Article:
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LFW: The zippergate effect

Talent was overtaken by over-exposure at LFW. And now, models are angry.

india Updated: Apr 02, 2006 01:16 IST

On the last day of LFW, the models were furious. In a week that saw them get the most ‘exposure’, they did their bit, bravely covering up and continuing to work.

But what has enraged them – and others in the fashion world — is that some designers have not reacted with professionalism or sensitivity. The immediate cause of the anger is that Bennu Sahgall, whose clothes Carol was wearing in the Wardrobe Malfunction moment Part 1, has decided to use the ‘malfunction dress’ like an ad-campaign, putting it up on the mannequin in her stall.   As HT reported yesterday, the cops are investigating the possibility that the various malfunctions may have been deliberate, to generate publicity.

Whether this is true or not, most people here see Sahgall’s use of the dress as a cheap PR stunt. “People like Bennu Sehgall are behaving irresponsibly — why has she put up Carol’s outfit? It’s outrageous that she wants get cheap publicity for herself at the cost of Carol,” said model Gauhar Khan.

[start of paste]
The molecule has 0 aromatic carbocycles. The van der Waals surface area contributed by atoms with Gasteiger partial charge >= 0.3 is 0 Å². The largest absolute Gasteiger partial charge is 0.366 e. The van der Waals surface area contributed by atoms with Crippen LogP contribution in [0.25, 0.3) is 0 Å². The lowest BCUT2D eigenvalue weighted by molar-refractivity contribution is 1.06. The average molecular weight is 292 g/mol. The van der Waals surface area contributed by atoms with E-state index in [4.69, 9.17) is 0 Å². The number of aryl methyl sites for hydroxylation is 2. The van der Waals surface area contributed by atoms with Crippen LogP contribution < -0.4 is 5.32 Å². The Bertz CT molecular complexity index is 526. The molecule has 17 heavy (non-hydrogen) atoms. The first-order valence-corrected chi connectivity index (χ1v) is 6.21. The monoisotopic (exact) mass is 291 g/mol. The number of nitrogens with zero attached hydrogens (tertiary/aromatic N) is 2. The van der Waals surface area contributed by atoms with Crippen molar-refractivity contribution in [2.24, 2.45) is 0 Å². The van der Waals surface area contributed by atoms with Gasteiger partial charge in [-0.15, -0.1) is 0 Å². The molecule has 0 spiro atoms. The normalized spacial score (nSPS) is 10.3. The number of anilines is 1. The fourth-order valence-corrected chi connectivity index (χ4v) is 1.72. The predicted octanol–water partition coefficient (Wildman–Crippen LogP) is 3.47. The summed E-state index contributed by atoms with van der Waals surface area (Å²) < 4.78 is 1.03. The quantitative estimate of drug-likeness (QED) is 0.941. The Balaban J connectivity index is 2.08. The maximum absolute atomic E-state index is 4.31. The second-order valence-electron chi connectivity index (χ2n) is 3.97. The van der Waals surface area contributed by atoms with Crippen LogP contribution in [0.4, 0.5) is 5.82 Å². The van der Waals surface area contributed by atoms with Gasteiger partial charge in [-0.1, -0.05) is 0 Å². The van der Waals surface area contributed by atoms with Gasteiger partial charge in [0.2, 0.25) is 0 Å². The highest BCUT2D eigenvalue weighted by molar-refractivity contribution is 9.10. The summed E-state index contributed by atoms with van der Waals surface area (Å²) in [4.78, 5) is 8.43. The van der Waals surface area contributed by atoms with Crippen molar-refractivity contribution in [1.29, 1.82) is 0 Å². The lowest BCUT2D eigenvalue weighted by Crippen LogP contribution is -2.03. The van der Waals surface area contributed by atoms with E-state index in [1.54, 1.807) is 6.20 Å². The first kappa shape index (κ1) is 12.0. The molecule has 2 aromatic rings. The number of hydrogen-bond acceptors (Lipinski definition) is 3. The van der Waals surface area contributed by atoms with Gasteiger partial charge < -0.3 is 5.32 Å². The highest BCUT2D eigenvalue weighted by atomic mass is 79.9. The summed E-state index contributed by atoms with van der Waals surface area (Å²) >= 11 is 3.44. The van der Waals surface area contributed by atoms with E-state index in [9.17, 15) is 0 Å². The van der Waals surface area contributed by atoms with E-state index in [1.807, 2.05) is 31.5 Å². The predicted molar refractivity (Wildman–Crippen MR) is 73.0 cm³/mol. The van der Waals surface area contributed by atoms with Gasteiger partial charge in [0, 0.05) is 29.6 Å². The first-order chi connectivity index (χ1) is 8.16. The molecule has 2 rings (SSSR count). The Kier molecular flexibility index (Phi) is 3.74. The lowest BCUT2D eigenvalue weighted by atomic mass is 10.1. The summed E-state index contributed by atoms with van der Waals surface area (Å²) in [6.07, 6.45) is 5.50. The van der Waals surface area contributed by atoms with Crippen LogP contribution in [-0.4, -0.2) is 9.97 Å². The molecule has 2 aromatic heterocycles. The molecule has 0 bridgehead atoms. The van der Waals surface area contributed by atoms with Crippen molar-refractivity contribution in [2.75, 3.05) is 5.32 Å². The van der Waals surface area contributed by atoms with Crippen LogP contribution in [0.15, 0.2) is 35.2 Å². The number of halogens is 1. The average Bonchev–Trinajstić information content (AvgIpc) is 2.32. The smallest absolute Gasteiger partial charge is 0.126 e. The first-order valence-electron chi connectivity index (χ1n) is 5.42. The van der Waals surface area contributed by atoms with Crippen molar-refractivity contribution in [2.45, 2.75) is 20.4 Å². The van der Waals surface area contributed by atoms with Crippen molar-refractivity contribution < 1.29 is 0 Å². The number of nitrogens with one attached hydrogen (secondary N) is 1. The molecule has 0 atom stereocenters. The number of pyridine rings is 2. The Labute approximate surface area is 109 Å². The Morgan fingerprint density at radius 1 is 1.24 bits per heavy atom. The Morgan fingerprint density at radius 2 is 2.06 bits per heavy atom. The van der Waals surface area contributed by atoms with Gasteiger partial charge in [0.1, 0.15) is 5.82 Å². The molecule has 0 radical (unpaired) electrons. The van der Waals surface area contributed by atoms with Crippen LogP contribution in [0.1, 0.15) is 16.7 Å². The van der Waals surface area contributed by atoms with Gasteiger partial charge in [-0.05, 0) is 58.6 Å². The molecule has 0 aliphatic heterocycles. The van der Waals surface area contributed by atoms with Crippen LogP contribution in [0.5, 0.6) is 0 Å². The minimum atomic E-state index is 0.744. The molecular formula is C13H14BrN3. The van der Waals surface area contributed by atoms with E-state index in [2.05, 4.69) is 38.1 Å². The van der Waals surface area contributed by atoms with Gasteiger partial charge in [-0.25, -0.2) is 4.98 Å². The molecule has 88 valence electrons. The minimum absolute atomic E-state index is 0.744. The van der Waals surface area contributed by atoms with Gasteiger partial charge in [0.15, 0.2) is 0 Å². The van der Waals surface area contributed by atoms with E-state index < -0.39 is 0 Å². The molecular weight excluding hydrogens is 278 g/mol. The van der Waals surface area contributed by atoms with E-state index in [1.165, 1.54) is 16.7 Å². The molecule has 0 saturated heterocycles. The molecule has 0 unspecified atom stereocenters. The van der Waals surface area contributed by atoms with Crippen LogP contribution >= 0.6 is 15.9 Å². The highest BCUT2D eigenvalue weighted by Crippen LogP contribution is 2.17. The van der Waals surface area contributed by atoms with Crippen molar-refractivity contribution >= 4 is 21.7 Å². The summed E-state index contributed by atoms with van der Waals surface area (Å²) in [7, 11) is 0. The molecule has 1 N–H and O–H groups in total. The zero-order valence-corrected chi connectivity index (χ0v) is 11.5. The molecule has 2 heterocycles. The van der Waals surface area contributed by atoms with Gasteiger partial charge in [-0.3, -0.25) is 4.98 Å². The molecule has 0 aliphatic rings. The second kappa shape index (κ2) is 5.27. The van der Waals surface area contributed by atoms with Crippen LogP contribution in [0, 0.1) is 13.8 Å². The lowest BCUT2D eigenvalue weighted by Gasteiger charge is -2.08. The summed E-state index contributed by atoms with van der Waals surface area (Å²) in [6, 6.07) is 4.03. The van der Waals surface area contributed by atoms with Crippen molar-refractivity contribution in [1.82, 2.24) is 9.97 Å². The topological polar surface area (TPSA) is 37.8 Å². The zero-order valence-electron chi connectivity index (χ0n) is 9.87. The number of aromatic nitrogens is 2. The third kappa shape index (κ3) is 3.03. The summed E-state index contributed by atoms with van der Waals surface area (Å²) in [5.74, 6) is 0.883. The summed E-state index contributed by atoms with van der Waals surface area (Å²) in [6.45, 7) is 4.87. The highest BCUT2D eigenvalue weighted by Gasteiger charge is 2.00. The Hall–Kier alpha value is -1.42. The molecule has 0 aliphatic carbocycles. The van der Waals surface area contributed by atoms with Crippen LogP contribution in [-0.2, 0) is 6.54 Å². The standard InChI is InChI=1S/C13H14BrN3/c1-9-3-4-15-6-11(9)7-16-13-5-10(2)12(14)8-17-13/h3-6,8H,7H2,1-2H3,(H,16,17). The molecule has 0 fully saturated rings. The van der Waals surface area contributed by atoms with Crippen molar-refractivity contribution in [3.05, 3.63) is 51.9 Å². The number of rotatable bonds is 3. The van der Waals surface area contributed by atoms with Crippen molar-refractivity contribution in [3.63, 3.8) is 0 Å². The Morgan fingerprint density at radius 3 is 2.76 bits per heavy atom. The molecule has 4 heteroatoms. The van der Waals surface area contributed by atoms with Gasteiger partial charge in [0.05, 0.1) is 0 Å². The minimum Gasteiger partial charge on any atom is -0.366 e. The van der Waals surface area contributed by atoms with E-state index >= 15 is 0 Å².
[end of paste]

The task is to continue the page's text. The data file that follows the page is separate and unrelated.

Gauhar was the central figure of Warbrode Malfunction Part 11, when the zipper came off at a show, exposing her butt.

Gauhar also believes that the malfunction-dress-up-for-display is a lapse on the part of the event management company. “They should have told the designer to take the dress off display.” Designer Narendra Ahmed agrees, “She’s just trying to use publicity and market the dress as ‘the dress that fell off.’ Choreographer Marc Robinson says: “People go to all limits for publicity”. Make-up artist Clint Fernandes says: “It seems to be in terribly bad taste...taking advantage of a malfunction is just not on.”

According to international model Sibella, “Small malfunctions are not such a big issue, but in India, maybe because of the culture, it's a big deal.”

It’s clear that models are feeling victimised, even as they put up a brave face. “When skirt tearings happen after proper fittings and measurements it’s hard not to blame the designer,” a model says on the condition of anonymity.